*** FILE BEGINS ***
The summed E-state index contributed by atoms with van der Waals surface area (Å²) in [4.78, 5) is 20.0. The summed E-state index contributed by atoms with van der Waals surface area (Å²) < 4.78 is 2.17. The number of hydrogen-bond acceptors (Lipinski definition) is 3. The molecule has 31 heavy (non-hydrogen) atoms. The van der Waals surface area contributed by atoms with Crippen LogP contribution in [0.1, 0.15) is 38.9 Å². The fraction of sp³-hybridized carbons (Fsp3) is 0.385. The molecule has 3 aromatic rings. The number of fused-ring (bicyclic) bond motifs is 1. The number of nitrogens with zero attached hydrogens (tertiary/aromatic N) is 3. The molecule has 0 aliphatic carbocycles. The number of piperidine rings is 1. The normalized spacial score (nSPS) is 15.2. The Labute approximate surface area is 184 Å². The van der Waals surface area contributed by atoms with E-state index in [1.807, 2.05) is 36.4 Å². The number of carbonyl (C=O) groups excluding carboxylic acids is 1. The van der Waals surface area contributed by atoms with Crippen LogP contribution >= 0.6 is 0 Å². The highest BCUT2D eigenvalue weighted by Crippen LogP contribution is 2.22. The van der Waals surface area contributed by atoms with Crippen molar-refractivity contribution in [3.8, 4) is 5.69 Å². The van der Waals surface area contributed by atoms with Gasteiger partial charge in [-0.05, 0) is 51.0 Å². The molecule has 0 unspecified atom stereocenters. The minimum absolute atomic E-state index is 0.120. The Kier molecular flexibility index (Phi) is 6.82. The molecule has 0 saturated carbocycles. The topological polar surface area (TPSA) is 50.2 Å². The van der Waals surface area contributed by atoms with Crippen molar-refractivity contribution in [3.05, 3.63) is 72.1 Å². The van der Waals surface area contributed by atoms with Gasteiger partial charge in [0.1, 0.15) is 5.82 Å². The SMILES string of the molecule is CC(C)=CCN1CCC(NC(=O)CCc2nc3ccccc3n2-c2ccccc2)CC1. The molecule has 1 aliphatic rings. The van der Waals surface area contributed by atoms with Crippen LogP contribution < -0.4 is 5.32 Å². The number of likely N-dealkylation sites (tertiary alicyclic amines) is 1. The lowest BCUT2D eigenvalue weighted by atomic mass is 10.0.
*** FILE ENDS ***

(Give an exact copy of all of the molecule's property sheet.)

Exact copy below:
The summed E-state index contributed by atoms with van der Waals surface area (Å²) in [4.78, 5) is 20.0. The summed E-state index contributed by atoms with van der Waals surface area (Å²) < 4.78 is 2.17. The number of hydrogen-bond acceptors (Lipinski definition) is 3. The molecule has 31 heavy (non-hydrogen) atoms. The van der Waals surface area contributed by atoms with Crippen LogP contribution in [0.1, 0.15) is 38.9 Å². The fraction of sp³-hybridized carbons (Fsp3) is 0.385. The molecule has 3 aromatic rings. The number of fused-ring (bicyclic) bond motifs is 1. The number of nitrogens with zero attached hydrogens (tertiary/aromatic N) is 3. The molecule has 0 aliphatic carbocycles. The number of piperidine rings is 1. The normalized spacial score (nSPS) is 15.2. The Labute approximate surface area is 184 Å². The van der Waals surface area contributed by atoms with E-state index in [1.807, 2.05) is 36.4 Å². The number of carbonyl (C=O) groups excluding carboxylic acids is 1. The van der Waals surface area contributed by atoms with Crippen LogP contribution >= 0.6 is 0 Å². The highest BCUT2D eigenvalue weighted by Crippen LogP contribution is 2.22. The van der Waals surface area contributed by atoms with Crippen molar-refractivity contribution in [3.8, 4) is 5.69 Å². The van der Waals surface area contributed by atoms with Gasteiger partial charge in [-0.05, 0) is 51.0 Å². The molecule has 0 unspecified atom stereocenters. The minimum absolute atomic E-state index is 0.120. The Kier molecular flexibility index (Phi) is 6.82. The molecule has 0 saturated carbocycles. The topological polar surface area (TPSA) is 50.2 Å². The van der Waals surface area contributed by atoms with Crippen molar-refractivity contribution in [3.05, 3.63) is 72.1 Å². The van der Waals surface area contributed by atoms with Gasteiger partial charge in [0.1, 0.15) is 5.82 Å². The SMILES string of the molecule is CC(C)=CCN1CCC(NC(=O)CCc2nc3ccccc3n2-c2ccccc2)CC1. The molecule has 1 aliphatic rings. The van der Waals surface area contributed by atoms with Crippen LogP contribution < -0.4 is 5.32 Å². The number of likely N-dealkylation sites (tertiary alicyclic amines) is 1. The lowest BCUT2D eigenvalue weighted by atomic mass is 10.0.